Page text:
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My colleague and good friend Scott Burnside arrives in Phoenix on Thursday for a few days of Coyotes coverage, so I'll focus this Game of the Week preview on tonight's visiting team, the mighty New Jersey Devils.
One month and two days from now, Martin Brodeur likely will start in goal when Team Canada takes on Norway in its Olympic opener in a frenzied Vancouver.
The question is, will he be out of breath?
The 37-year-old superstar leads all NHL goalies in games played (42) and minutes played (2,459). This from a guy who four years ago in Torino, Italy, looked me straight in the face and said he figured it was his last Olympics because he wasn't sure he'd still be playing in 2010. Yeah ... OK.
Every season, Brodeur hears the talk that the Devils should spot him more nights off. Unless there's an injury, like last season, he doesn't even blink; he just goes out and plays almost every night. This time around, he could very well challenge his career high of 78 appearances from the 2006-07 season.
"He's an amazing athlete," Devils GM Lou Lamoriello told ESPN.com this week.
Sean Avery didn't think so a few seasons ago when he famously questioned Brodeur's physique. Whether it's by coincidence or not, the Devils netminder has since shed some weight and toned his frame, thanks to some rigorous offseason training.
But no matter how in shape the man is, at some point, do you not worry about his workload this season, especially given that he'll be playing in the Olympics?
"The rest ratio on nongame days, that's important," Lamoriello said, noting that Brodeur gets the odd practice off when coach Jacques Lemaire sees fit. "The coaches have done a great job in monitoring it. And he also knows his body. He's felt good; he's in great shape. It's monitored daily. It's not something that's taken for granted. He gets days off when necessary. So far, everything has worked out well. And what more can you say about him? He just keeps going."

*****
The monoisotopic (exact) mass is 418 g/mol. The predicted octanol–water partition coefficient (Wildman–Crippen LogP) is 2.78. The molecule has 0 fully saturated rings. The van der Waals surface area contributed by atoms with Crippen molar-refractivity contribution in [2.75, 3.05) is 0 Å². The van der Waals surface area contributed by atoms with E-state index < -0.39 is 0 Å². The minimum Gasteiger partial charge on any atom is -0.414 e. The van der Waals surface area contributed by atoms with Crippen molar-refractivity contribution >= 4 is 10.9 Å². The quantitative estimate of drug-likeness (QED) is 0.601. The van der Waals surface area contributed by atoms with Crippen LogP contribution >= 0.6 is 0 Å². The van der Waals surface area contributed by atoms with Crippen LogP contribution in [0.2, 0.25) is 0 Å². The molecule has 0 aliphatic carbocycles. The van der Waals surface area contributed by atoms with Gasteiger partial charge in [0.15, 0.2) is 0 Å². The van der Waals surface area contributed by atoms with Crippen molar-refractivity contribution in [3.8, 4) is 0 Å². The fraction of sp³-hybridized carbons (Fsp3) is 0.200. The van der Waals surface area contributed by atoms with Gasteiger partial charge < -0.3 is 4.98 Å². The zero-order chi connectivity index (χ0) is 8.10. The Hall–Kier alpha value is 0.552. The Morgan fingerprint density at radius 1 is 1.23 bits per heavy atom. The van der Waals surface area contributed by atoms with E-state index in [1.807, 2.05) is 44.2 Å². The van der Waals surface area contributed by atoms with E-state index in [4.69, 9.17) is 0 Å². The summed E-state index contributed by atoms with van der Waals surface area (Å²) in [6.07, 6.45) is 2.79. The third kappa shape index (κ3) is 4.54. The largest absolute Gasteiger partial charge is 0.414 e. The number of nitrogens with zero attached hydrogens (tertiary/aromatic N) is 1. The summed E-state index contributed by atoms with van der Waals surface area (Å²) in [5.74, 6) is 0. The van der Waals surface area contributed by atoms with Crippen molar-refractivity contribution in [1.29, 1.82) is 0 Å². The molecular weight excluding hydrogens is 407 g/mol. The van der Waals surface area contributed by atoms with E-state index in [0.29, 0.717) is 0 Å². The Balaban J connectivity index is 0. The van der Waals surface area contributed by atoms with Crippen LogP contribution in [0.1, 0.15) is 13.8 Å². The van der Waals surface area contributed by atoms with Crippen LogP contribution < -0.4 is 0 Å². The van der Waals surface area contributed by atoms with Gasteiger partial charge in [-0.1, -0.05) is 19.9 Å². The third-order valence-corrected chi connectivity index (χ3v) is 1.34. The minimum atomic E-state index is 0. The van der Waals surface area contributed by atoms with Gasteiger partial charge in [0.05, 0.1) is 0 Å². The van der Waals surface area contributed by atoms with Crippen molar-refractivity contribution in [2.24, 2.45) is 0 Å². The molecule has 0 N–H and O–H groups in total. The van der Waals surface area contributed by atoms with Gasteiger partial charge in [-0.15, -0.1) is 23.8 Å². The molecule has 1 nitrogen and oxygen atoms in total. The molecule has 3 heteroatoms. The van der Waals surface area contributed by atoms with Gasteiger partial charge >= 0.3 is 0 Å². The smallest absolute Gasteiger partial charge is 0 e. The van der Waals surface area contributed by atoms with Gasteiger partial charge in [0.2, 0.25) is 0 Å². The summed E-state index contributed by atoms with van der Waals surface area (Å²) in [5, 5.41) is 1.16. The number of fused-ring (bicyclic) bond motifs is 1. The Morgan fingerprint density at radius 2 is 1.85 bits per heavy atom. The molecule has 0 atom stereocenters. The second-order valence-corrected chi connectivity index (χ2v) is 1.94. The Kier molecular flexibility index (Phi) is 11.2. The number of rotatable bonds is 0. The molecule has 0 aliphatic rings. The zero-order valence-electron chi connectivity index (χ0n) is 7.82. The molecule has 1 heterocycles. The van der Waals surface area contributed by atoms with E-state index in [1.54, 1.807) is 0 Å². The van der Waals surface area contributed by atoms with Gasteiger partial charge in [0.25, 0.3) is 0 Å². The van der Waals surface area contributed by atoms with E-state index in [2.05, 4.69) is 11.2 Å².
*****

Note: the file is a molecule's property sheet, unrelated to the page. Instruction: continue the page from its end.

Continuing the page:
Roberto Luongo also has been on fire, especially in the past month, but I'll be shocked if Brodeur isn't the main man in Vancouver. I thought it was interesting to hear Curtis Joseph reminisce about the 2002 Olympics in Salt Lake City during his retirement news conference Tuesday. It's an experience that carries mixed feelings for CuJo. He was yanked after an opening loss to Sweden and never saw the net again, as Brodeur came in and helped lead Canada to a gold medal.
But eight years later, it's a move Joseph understands.
"Marty was in a zone," Joseph said. "I remember watching him in practice; he was in a zone, for sure. He was the best guy to go with at the time. If you would have [seen] him in practice, he was spectacular."
That same focus is now on display for the Devils. The Olympics are around the corner, but Brodeur doesn't let his mind wander to that. He'll zero in on the Games the day he steps off the plane in Vancouver.
"Marty's focus is right here now, and that's what's so amazing about him," Lamoriello said. "He's able to focus on what's at hand and doesn't let anything that happens that day before or what's going to come the day after get in the way. He's got that ability that he's born with.
"It's going to be a great Olympics, but right now, that's not on my mind, either. We're getting ready for Phoenix."
I mentioned in Monday's blog how the Devils' reach could be felt deeply on the 2010 U.S. Olympic team. Jamie Langenbrunner was named captain, and teammate Zach Parise and former Devils defenseman Brian Rafalski were named alternate captains.
Lamoriello is proud of that and reminded me those aren't the only New Jersey connections among Olympic captains.
"Patrik Elias is captain of the Czech team and [former Devils star] Scott Niedermayer of the Canadian team," Lamoriello said. "It's all well deserved. They all do one thing the same way -- they put the logo first. That's what it's all about."
Just as his team is doing yet again this season.
"We've been very fortunate," the New Jersey GM said. "Everybody in our organization buys into the same philosophy. They buy into exactly what it takes to win. It's not about individuals. It could be anybody on any given night.
"You can't ask for more than the ways these guys have responded this year."